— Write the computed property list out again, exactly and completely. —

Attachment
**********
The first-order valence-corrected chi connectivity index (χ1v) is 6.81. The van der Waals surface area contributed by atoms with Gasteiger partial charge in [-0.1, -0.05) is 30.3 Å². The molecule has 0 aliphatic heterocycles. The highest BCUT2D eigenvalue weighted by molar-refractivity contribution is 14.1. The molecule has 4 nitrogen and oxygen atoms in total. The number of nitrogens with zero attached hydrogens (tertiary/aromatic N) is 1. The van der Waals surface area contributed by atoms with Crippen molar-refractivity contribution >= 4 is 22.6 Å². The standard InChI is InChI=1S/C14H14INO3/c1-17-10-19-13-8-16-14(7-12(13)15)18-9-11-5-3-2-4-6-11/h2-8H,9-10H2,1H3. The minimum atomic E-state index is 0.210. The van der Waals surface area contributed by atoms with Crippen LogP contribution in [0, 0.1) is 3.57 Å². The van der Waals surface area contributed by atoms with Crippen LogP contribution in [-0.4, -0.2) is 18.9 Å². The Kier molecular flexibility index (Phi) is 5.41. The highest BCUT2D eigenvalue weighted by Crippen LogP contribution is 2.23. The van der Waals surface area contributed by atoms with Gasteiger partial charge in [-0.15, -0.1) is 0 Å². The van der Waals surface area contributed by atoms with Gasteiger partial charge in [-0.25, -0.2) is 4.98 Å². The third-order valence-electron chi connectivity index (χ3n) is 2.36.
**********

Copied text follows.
The first-order valence-corrected chi connectivity index (χ1v) is 6.81. The van der Waals surface area contributed by atoms with Gasteiger partial charge in [-0.1, -0.05) is 30.3 Å². The molecule has 0 aliphatic heterocycles. The highest BCUT2D eigenvalue weighted by molar-refractivity contribution is 14.1. The molecule has 4 nitrogen and oxygen atoms in total. The number of nitrogens with zero attached hydrogens (tertiary/aromatic N) is 1. The van der Waals surface area contributed by atoms with Crippen molar-refractivity contribution >= 4 is 22.6 Å². The standard InChI is InChI=1S/C14H14INO3/c1-17-10-19-13-8-16-14(7-12(13)15)18-9-11-5-3-2-4-6-11/h2-8H,9-10H2,1H3. The minimum atomic E-state index is 0.210. The van der Waals surface area contributed by atoms with Crippen LogP contribution in [0, 0.1) is 3.57 Å². The van der Waals surface area contributed by atoms with Crippen LogP contribution in [-0.4, -0.2) is 18.9 Å². The Kier molecular flexibility index (Phi) is 5.41. The highest BCUT2D eigenvalue weighted by Crippen LogP contribution is 2.23. The van der Waals surface area contributed by atoms with Gasteiger partial charge in [-0.15, -0.1) is 0 Å². The van der Waals surface area contributed by atoms with Gasteiger partial charge in [-0.25, -0.2) is 4.98 Å². The third-order valence-electron chi connectivity index (χ3n) is 2.36.